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Messages - Hector1970

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61
Landscape / Re: Need some advice & guidance about night/astrophotography
« on: February 16, 2013, 11:42:09 AM »
Some great advice above from Noisejammer.
I must check out Cartes Du Ciel. I hadn't heard of that before.
The iPhone Apps are good for finding out what is what in the sky (amazing really - but we are just getting so used to the technology).
My little piece of advice is to check out a Samyang (Rokinon/Wallimax) 14mm F.28 Lens.
It's super on Full Frame for Wide Field Astrophotography.
There isn't a hard infinity stop, infinity is a little before the end of the focus
This is a relatively cheap lens (all manual - which I think actually helps learning - but may cause initial confusion).
I've used their 8mm Fisheye on an APS-C camera as well with good results (this is F3.5).
I shoot at ISO 1600, F2.8 and 30 Secs normally on a 5D Mark III.
The sky helps too.
I was in Australia recently - it was amazing at night time away from civilisation.
It's not so easy at home in Ireland when you can't guarantee what the sky will be like (and will be cloudy most nights)
Here's an example from Australia

http://www.flickr.com/photos/fergalocallaghan/8398523233/#in/photostream

62
Lenses / Re: Fellow stargazers & nighttime landscape loners!
« on: December 18, 2012, 04:26:00 AM »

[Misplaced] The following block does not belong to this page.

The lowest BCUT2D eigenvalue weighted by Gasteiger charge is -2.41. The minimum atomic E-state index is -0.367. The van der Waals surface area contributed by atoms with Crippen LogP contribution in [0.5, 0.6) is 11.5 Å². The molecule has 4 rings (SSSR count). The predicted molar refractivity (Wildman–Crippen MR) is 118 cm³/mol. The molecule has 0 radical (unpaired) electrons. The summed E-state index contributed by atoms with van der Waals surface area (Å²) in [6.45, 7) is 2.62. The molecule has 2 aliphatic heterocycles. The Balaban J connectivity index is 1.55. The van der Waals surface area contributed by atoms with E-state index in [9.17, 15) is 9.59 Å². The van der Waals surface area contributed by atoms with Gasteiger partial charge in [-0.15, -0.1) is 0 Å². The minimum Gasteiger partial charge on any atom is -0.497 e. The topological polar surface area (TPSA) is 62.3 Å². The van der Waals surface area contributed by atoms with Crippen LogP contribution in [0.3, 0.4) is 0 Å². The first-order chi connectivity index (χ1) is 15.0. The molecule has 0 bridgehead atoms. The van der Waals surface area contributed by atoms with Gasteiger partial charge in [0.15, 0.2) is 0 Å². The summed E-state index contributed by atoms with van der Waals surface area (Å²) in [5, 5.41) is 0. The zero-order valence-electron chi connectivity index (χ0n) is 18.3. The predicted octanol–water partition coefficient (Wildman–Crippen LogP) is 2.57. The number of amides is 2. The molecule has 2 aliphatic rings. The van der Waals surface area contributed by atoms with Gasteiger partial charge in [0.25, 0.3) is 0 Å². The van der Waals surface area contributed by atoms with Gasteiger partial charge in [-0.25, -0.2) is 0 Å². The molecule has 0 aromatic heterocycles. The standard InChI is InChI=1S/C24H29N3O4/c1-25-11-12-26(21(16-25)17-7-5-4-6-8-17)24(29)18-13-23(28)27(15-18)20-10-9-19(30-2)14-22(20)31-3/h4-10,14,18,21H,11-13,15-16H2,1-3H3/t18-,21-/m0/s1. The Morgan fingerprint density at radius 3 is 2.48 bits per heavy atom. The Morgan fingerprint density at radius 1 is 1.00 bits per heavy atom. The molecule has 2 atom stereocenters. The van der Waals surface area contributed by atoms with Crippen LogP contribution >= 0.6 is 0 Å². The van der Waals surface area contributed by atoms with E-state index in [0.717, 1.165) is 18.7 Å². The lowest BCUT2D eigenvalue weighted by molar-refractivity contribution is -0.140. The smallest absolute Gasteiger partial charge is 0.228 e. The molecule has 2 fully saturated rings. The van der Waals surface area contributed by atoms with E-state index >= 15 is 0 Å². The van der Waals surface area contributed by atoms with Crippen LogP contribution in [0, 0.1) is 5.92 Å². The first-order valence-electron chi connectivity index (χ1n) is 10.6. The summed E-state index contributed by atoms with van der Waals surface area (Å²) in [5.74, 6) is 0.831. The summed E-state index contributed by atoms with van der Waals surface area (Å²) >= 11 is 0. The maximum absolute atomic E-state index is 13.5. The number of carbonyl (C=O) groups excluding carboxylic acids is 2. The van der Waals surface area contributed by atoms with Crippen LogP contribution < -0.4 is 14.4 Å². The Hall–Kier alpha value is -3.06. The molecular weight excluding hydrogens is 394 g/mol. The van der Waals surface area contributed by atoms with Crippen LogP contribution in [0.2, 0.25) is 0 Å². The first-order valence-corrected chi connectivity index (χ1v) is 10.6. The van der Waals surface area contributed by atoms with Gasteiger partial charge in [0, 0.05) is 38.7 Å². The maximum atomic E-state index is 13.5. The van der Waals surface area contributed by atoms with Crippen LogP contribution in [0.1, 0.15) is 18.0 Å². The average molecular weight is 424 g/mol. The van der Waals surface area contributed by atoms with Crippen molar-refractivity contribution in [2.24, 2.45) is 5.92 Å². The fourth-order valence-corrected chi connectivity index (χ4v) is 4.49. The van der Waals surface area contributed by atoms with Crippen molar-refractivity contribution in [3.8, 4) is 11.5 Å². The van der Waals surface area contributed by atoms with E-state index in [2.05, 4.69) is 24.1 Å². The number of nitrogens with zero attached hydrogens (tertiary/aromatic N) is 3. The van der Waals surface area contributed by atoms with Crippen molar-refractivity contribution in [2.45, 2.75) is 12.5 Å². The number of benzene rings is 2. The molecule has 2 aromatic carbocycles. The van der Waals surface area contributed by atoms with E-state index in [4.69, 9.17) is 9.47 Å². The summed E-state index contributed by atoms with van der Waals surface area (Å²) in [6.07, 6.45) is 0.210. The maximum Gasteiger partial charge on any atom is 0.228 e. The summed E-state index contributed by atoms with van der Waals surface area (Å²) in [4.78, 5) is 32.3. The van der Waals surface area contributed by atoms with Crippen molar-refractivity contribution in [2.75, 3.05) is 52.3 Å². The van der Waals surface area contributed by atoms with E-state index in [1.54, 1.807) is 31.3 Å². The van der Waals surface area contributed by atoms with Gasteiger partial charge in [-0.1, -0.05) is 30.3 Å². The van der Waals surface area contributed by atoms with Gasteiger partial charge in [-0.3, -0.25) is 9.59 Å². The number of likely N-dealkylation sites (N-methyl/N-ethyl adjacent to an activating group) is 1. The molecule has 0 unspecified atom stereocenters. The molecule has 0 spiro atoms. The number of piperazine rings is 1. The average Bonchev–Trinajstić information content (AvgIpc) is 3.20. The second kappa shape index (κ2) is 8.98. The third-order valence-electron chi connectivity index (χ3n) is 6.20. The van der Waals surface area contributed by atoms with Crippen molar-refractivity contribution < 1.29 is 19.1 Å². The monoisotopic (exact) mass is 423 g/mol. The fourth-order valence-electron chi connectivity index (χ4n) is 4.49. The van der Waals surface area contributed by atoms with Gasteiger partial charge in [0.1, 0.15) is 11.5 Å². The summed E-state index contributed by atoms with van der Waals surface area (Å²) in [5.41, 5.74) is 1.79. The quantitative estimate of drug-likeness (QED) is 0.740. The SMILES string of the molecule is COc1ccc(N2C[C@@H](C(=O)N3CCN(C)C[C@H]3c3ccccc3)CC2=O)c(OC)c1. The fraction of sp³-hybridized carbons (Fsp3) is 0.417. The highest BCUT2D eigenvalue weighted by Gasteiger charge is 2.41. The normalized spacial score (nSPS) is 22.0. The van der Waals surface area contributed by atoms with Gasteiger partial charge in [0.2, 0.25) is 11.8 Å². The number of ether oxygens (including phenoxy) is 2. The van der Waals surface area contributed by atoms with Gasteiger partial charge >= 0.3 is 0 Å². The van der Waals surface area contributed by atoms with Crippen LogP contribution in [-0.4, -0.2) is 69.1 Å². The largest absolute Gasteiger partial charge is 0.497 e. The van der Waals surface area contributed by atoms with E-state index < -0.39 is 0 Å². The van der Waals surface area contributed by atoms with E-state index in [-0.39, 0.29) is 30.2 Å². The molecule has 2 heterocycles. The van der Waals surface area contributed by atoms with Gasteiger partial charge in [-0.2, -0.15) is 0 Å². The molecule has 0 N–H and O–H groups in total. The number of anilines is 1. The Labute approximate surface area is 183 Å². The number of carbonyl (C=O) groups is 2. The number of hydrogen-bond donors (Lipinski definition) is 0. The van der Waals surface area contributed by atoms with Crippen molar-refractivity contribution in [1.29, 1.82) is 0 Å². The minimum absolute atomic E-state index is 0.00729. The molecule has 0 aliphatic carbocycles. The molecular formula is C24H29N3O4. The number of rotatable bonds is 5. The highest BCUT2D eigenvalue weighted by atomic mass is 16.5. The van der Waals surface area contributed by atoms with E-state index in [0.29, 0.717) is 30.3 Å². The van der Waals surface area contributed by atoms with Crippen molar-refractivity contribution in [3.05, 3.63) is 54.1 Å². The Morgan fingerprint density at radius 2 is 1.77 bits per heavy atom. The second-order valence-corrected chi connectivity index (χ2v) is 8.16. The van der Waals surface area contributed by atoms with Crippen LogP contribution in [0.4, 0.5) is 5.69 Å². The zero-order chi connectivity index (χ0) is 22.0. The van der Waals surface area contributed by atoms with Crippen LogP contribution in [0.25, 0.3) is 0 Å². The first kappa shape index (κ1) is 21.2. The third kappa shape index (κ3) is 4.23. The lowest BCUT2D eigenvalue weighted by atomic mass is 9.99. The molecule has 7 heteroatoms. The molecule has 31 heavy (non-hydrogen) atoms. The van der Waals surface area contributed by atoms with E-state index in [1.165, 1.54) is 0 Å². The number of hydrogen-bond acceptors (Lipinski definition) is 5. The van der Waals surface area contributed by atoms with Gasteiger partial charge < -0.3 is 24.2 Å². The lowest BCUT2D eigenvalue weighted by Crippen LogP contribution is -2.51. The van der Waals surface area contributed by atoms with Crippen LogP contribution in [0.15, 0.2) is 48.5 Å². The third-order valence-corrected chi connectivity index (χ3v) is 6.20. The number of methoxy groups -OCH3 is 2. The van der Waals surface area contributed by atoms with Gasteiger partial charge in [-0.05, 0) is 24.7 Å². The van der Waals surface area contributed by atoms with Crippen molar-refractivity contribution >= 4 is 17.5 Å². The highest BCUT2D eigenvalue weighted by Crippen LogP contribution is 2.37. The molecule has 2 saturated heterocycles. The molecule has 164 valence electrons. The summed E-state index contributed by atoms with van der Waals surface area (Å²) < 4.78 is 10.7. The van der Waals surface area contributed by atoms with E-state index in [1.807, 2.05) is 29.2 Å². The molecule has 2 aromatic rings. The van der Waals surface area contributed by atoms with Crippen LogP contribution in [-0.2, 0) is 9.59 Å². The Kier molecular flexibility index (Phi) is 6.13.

I'm delighted to see this topic up here.
I've been using on an APS-C Camera the Rokinon (Samyang) 8mm Fisheye F3.5.
It was quite good.
On the 5D Mark III I can tolerate higher ISO's so I've been using the 17-40mm F4.
Maybe I should have gone for the 16-35mm 2.8 and the wider the better to reduce the time.
I now have the Rokinon 14mm 2.8
I hope I will get good shots from this and am waiting for the opportunity to try.
Any tips on focusing to infinity - I can't see anything on the screen at 10X at these wide angles (except maybe the moon - which I would focus on if it's out).

63
Lenses / Re: Lens to take to Ireland
« on: December 18, 2012, 04:05:12 AM »
I presume you are driving around Ireland rather than treking. The 70-200mm is a great landscape lens. As there alot of Islands dotted around the coast the extra length can also be very useful. The weight is definately the disadvantage. As to the weather the winters have been getting drier and colder and the summer's wetter. Hopefully you will get good weather because Sunrise and Sunset are at very good times.
Locations I could recommend are
Dingle Peninsula (especially  out to Slea Head to see the Blasket Islands)
Beara Peninsula (Castletownbere to Ahillies)
Sheep's Head
Mizen Head (amazing walk to the lighthouse - I'm not 100% sure if it's open  in winter -check on line)
Iconic Cliffs of Moher
Ring of Kerry
Come to Blarney Castle and Gardens (you can kiss the Blarney Stone while you are at it).
This is a look out to the Blasket Islands
http://www.flickr.com/photos/fergalocallaghan/8080855621/#in/photostream

Enjoy your trip - if you can avoid rain you will get some amazing shots.
I've travelled all over the world and still the west coast of Ireland takes my breath away.

Kind Regards
Fergal

64
Lenses / Re: Difficulties choosing next L series
« on: December 16, 2012, 06:33:41 PM »
For sharpness you should go for 70-200mm IS II - Really brilliant.